In other words we traded a €40 ticket price saving for the ability to be spontaneous.

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5: Trains with compulsory reservations can be good value:

If you want to save as much as you can by using a rail pass there is a school of thought that you should treat the trains, on which Eurail and InterRail pass users have to pay reservation fees as, though they are contagious.

The logic being that that there are nearly always slower, alternative trains on routes, on which no fees are charged.

 

There is also the value for money perception - paying €11 to use a rail pass on a journey that can cost as little as €19.90 can seem eccentric, when you also factor in the average cost per day of using a pass.
 

If the journey that you’re HAVING to reserve is under 3 hours, then yes, taking the slower, alternative trains - which don’t require reservation, is usually a better option.
 

However, if you will be travelling long distance there is another way of looking at this equation.

If when paying for the rail pass reservation fee at the station, just before jumping on the train, you had booked a ticket instead, you could have been typically charged €49.90 instead of €10 for the same journey.
This ticket price examples are based on Rome – Bologna journey by Frecce train.


 

On journeys by TGV, Frecce, Eurostar and Thalys trains, those seemingly expensive reservation fees can be 4 x less expensive than the cost of ordinary, NON-discounted, last minute 2nd class tickets – so the balance tips even further if you target paying the reservation fees for your longest journeys.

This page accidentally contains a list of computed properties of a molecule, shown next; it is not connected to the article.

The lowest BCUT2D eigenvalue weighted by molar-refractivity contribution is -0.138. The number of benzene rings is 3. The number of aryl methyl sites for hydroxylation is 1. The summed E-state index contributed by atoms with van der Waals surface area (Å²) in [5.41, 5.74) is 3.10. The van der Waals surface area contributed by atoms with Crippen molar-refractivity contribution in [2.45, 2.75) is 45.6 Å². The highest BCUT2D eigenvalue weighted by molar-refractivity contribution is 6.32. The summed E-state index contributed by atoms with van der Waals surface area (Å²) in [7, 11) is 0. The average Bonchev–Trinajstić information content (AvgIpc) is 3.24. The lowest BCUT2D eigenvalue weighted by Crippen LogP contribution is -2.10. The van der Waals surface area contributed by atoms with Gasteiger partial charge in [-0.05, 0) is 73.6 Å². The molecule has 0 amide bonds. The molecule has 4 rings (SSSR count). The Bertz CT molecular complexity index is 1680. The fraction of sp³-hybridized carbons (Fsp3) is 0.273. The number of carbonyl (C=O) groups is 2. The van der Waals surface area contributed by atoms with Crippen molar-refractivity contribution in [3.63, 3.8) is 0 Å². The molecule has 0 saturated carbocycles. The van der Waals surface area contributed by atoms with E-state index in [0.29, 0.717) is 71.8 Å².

If you have a 1st class pass and will be travelling long distances in France and Italy, the reservations fees can be particularly good value – you can save more than 5 x times the cost of buying a non-discounted, last minute ticket - even when factoring in the cost per day of using a pass!


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Maximise the Pleasure Of Using A Eurail Pass and Minimize The Stress:

Which DAYTIME train services require reservations for rail pass users AND which don't:

How to use Eurail and InterRail passes in most European countries including on which trains you do and don't have to reserve:

Tips for planning your journey around Europe - make your trip as easy as possible:

Other reasons why using Eurail and InterRail passes is a great idea: